Hydrogen can be generated directly from tap water by simply electrolyzing it using a Direct current such as solar and wind. If we use grid power, it requires about 68kwhrs of electricity, costing about $3.40 per Kg of Hydrogen. Assuming Hydrogen will cost about $5 per kg after compression and storage, it is still worth the cost. This Hydrogen will give a mileage of 73.4 miles/kg using Fuel cell car. This is equal to 3.67 Gallons of gasoline costing about $13.76, at the rate of $3.75 per gallon. It is very clear that hydrogen is cheaper than gasoline or diesel. At the current price,Gasoline  costs 275% more than Hydrogen gas.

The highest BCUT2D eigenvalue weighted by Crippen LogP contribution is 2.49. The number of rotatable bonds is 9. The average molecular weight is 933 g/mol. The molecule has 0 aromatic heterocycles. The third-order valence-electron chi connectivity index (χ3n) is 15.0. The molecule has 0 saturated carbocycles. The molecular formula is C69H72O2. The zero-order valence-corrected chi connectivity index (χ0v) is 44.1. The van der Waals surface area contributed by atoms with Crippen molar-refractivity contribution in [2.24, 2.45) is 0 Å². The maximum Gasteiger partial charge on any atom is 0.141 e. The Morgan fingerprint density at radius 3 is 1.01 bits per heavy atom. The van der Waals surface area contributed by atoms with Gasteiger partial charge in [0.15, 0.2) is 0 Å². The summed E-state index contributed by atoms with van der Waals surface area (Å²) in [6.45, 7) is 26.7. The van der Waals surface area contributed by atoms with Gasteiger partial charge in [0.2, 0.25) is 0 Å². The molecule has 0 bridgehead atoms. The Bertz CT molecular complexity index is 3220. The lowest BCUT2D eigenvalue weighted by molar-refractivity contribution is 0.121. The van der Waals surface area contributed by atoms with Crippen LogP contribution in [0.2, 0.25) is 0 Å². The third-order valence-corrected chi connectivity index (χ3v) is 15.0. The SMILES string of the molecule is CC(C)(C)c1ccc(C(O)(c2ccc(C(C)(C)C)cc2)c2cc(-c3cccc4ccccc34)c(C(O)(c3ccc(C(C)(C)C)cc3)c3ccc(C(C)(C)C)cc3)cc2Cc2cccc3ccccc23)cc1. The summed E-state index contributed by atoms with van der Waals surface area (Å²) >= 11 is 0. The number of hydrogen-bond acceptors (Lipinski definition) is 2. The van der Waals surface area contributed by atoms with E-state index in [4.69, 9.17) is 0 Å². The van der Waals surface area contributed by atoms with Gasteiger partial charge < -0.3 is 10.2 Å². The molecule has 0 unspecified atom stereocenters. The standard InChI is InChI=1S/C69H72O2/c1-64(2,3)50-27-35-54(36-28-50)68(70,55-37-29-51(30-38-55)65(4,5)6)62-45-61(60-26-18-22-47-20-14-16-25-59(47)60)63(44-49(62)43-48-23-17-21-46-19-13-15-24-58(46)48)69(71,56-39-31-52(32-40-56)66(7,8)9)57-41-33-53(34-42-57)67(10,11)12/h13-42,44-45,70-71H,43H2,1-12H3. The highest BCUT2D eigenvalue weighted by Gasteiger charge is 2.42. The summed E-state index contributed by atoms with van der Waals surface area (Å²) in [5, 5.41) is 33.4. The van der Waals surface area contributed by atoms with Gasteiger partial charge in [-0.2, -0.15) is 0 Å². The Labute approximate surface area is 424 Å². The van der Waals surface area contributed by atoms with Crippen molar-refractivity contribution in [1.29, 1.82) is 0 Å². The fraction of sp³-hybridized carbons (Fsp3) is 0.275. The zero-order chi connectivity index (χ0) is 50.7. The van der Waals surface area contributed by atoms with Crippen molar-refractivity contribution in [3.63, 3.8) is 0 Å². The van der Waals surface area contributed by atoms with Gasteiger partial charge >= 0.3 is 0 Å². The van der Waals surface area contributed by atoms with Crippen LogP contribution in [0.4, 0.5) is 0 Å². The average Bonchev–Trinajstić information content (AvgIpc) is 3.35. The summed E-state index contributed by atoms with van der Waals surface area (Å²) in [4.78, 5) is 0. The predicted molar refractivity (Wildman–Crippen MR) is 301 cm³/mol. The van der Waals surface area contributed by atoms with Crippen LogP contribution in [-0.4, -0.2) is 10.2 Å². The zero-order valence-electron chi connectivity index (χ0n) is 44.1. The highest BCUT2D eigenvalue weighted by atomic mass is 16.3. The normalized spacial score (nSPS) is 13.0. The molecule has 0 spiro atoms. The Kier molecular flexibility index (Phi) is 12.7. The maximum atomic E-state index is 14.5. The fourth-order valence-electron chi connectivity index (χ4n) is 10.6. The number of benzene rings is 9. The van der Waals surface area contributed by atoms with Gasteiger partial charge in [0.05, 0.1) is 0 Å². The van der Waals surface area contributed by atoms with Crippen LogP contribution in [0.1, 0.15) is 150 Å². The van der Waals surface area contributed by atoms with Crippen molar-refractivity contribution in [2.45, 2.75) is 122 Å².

By converting existing coal and oil based power plants into IGCC, Integrated Gasification and Combined Cycle plants, Government can cut the current emission levels of greenhouse gases, and at the same time supply electricity at the prevailing rates. We do not have to import oil or gas. Government should fund conversion of coal and oil-fired power plants into IGCC plants and create Hydrogen infrastructure, by producing more Hydrogen Fuel cell cars and Hydrogen service stations. By adopting this policy, US Government can bring down the prices of crude oil in the international market which will help cut the prices of all other petrochemical products like fertilizers, plastics, drugs and cosmetics. The crux of the issue is to divert petroleum products from fuel use to other uses. At the same time Governments can reduce their greenhouse emissions to the level demanded by scientists. By reducing the cost of solar panels to less than $.100 per watt, Renewable Hydrogen will become a commercial reality and that will be the end of fossil fuels.